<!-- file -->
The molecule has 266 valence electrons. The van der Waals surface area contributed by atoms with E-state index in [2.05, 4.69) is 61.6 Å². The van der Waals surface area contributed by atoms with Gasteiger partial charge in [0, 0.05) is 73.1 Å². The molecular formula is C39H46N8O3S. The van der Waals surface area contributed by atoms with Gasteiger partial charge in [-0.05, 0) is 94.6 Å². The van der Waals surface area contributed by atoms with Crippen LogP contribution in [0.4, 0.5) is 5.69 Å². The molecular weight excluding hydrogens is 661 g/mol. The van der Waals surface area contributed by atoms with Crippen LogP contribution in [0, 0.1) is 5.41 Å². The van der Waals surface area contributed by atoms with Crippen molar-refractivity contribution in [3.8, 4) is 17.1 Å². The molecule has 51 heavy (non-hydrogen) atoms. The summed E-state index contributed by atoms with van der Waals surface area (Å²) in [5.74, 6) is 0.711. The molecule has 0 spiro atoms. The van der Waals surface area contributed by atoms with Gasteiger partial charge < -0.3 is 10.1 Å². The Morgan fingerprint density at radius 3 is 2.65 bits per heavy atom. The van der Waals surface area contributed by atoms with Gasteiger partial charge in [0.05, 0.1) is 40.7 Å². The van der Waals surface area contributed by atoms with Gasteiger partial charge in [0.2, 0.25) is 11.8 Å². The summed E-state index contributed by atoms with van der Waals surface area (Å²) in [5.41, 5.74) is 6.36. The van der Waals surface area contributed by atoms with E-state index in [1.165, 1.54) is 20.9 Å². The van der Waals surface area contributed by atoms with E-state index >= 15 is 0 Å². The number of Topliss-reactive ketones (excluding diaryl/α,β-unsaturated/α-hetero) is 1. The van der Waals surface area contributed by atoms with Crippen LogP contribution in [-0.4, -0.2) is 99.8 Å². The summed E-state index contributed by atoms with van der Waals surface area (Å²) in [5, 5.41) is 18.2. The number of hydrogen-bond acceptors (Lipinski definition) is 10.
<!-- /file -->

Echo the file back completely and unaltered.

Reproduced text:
The molecule has 266 valence electrons. The van der Waals surface area contributed by atoms with E-state index in [2.05, 4.69) is 61.6 Å². The van der Waals surface area contributed by atoms with Gasteiger partial charge in [0, 0.05) is 73.1 Å². The molecular formula is C39H46N8O3S. The van der Waals surface area contributed by atoms with Gasteiger partial charge in [-0.05, 0) is 94.6 Å². The van der Waals surface area contributed by atoms with Crippen LogP contribution in [0.4, 0.5) is 5.69 Å². The molecular weight excluding hydrogens is 661 g/mol. The van der Waals surface area contributed by atoms with Crippen LogP contribution in [0, 0.1) is 5.41 Å². The van der Waals surface area contributed by atoms with Crippen molar-refractivity contribution in [3.8, 4) is 17.1 Å². The molecule has 51 heavy (non-hydrogen) atoms. The summed E-state index contributed by atoms with van der Waals surface area (Å²) in [5.74, 6) is 0.711. The molecule has 0 spiro atoms. The van der Waals surface area contributed by atoms with Gasteiger partial charge < -0.3 is 10.1 Å². The Morgan fingerprint density at radius 3 is 2.65 bits per heavy atom. The van der Waals surface area contributed by atoms with Gasteiger partial charge in [0.05, 0.1) is 40.7 Å². The van der Waals surface area contributed by atoms with Gasteiger partial charge in [0.2, 0.25) is 11.8 Å². The summed E-state index contributed by atoms with van der Waals surface area (Å²) in [5.41, 5.74) is 6.36. The van der Waals surface area contributed by atoms with E-state index in [1.165, 1.54) is 20.9 Å². The van der Waals surface area contributed by atoms with E-state index >= 15 is 0 Å². The number of Topliss-reactive ketones (excluding diaryl/α,β-unsaturated/α-hetero) is 1. The van der Waals surface area contributed by atoms with Crippen LogP contribution in [-0.4, -0.2) is 99.8 Å². The summed E-state index contributed by atoms with van der Waals surface area (Å²) in [5, 5.41) is 18.2. The number of hydrogen-bond acceptors (Lipinski definition) is 10.